What are the physiologic effects of ECT?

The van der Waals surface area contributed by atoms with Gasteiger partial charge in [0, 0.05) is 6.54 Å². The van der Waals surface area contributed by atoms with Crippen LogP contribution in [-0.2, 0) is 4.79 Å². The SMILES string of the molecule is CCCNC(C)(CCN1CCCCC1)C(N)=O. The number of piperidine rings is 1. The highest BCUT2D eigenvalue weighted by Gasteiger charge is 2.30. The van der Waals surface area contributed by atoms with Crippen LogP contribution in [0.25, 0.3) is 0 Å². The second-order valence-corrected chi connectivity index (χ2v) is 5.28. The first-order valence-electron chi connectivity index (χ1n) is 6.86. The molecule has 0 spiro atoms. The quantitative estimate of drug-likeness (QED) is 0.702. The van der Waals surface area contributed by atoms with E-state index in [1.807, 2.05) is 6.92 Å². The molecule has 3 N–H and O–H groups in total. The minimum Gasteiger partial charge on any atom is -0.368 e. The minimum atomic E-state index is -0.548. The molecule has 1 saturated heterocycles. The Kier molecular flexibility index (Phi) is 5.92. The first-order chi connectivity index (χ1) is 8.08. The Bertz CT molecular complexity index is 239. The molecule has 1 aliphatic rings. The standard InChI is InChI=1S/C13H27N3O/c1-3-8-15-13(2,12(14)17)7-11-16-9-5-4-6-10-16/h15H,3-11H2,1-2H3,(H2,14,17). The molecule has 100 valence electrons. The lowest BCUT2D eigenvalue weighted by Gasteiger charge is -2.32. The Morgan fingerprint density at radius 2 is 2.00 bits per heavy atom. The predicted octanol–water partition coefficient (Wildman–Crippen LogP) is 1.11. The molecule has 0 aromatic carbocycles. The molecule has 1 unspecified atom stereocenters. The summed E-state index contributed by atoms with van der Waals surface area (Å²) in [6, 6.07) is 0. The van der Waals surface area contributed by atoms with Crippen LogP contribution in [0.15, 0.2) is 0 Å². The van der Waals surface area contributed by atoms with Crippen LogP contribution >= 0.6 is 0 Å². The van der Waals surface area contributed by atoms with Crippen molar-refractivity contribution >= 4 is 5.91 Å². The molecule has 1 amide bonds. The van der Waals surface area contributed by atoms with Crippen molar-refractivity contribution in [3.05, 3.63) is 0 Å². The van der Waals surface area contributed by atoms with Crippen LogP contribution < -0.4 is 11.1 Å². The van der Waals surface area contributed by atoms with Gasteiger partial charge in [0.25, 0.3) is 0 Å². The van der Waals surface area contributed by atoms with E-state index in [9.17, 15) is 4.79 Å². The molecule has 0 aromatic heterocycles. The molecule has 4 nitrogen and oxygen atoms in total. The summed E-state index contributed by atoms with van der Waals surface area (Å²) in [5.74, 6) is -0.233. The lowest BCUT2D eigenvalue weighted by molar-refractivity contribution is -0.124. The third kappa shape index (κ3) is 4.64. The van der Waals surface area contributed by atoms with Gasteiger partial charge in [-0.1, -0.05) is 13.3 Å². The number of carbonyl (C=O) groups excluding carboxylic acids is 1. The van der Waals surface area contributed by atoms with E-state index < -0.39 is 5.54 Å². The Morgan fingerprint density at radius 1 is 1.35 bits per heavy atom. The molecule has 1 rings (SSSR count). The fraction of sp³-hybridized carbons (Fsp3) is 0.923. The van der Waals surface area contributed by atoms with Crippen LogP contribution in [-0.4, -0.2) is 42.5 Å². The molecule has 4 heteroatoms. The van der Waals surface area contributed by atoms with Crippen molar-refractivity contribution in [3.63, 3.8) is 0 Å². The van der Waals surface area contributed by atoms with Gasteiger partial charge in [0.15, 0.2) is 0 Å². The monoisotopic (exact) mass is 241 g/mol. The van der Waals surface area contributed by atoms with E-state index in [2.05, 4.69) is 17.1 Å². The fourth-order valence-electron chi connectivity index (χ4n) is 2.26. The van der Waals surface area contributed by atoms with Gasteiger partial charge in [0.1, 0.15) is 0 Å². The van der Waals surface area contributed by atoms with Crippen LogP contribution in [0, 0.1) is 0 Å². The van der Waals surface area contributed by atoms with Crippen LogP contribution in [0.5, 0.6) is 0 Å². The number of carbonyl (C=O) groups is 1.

The goal of ECT is the generation of a generalized seizure. This is accomplished by the placement of cuta-neous electrodes over various points on the scalp through which an electric current is produced. There is a direct rela-tionship between seizure duration and the success of ECT treatment. Successful treatments provide seizure activity of between 15 and 120 seconds. In addition to the local con-traction of the facial muscles, there is a dramatic systemic hormonal response. Initially a parasympathetic discharge resulting in bradycardia, heart block, or asystole may occur. This is typically followed by a sympathetic discharge, which manifests as tachycardia, hypertension, and increased secre-tions. As a result, there are increases in cerebral blood flow, cerebral metabolic rate and oxygen demand, intracranial pressure, cardiac output, and myocardial oxygen demand. Patients with questionable myocardial reserve as well as organic brain lesions are at significant risk for ischemic sequelae, cardiac dysrhythmias, and cerebral hemorrhage. Along with these circulatory effects, there are violent muscular contractions. The seizures generated by ECT are self-limited, and these derangements subside within minutes of seizure termination. It is the goal of the anes-thesiologist to limit the physical manifestations of these physiologic responses and prevent the sequelae associated with them.